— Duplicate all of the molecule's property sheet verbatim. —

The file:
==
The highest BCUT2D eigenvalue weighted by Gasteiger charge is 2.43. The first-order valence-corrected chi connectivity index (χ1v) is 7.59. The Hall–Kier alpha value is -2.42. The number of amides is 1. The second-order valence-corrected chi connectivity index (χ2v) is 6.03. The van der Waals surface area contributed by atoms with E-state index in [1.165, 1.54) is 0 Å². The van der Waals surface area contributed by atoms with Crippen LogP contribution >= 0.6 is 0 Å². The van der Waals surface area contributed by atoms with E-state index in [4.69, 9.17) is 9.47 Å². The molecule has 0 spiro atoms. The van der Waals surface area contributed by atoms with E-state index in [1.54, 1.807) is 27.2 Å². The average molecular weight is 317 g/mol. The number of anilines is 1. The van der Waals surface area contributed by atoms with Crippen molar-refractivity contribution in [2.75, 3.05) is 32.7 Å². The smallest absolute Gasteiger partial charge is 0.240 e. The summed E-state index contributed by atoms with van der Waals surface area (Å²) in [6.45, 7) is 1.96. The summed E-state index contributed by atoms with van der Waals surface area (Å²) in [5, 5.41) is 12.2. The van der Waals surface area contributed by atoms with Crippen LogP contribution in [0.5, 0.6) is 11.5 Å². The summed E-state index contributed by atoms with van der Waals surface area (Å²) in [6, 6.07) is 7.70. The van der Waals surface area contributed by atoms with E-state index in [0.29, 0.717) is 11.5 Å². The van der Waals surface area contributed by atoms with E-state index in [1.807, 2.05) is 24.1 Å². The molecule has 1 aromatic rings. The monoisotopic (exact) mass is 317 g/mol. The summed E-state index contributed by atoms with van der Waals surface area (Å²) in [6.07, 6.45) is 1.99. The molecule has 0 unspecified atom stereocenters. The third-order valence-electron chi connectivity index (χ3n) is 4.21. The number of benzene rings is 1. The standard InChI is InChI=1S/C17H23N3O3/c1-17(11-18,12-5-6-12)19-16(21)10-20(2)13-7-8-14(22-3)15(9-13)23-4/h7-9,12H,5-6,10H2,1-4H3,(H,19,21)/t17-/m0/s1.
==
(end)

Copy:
The highest BCUT2D eigenvalue weighted by Gasteiger charge is 2.43. The first-order valence-corrected chi connectivity index (χ1v) is 7.59. The Hall–Kier alpha value is -2.42. The number of amides is 1. The second-order valence-corrected chi connectivity index (χ2v) is 6.03. The van der Waals surface area contributed by atoms with E-state index in [1.165, 1.54) is 0 Å². The van der Waals surface area contributed by atoms with Crippen LogP contribution >= 0.6 is 0 Å². The van der Waals surface area contributed by atoms with E-state index in [4.69, 9.17) is 9.47 Å². The molecule has 0 spiro atoms. The van der Waals surface area contributed by atoms with E-state index in [1.54, 1.807) is 27.2 Å². The average molecular weight is 317 g/mol. The number of anilines is 1. The van der Waals surface area contributed by atoms with Crippen molar-refractivity contribution in [2.75, 3.05) is 32.7 Å². The smallest absolute Gasteiger partial charge is 0.240 e. The summed E-state index contributed by atoms with van der Waals surface area (Å²) in [6.45, 7) is 1.96. The summed E-state index contributed by atoms with van der Waals surface area (Å²) in [5, 5.41) is 12.2. The van der Waals surface area contributed by atoms with Crippen LogP contribution in [0.5, 0.6) is 11.5 Å². The summed E-state index contributed by atoms with van der Waals surface area (Å²) in [6, 6.07) is 7.70. The van der Waals surface area contributed by atoms with E-state index in [0.29, 0.717) is 11.5 Å². The van der Waals surface area contributed by atoms with E-state index in [1.807, 2.05) is 24.1 Å². The molecule has 1 aromatic rings. The monoisotopic (exact) mass is 317 g/mol. The summed E-state index contributed by atoms with van der Waals surface area (Å²) in [6.07, 6.45) is 1.99. The molecule has 0 unspecified atom stereocenters. The third-order valence-electron chi connectivity index (χ3n) is 4.21. The number of benzene rings is 1. The standard InChI is InChI=1S/C17H23N3O3/c1-17(11-18,12-5-6-12)19-16(21)10-20(2)13-7-8-14(22-3)15(9-13)23-4/h7-9,12H,5-6,10H2,1-4H3,(H,19,21)/t17-/m0/s1.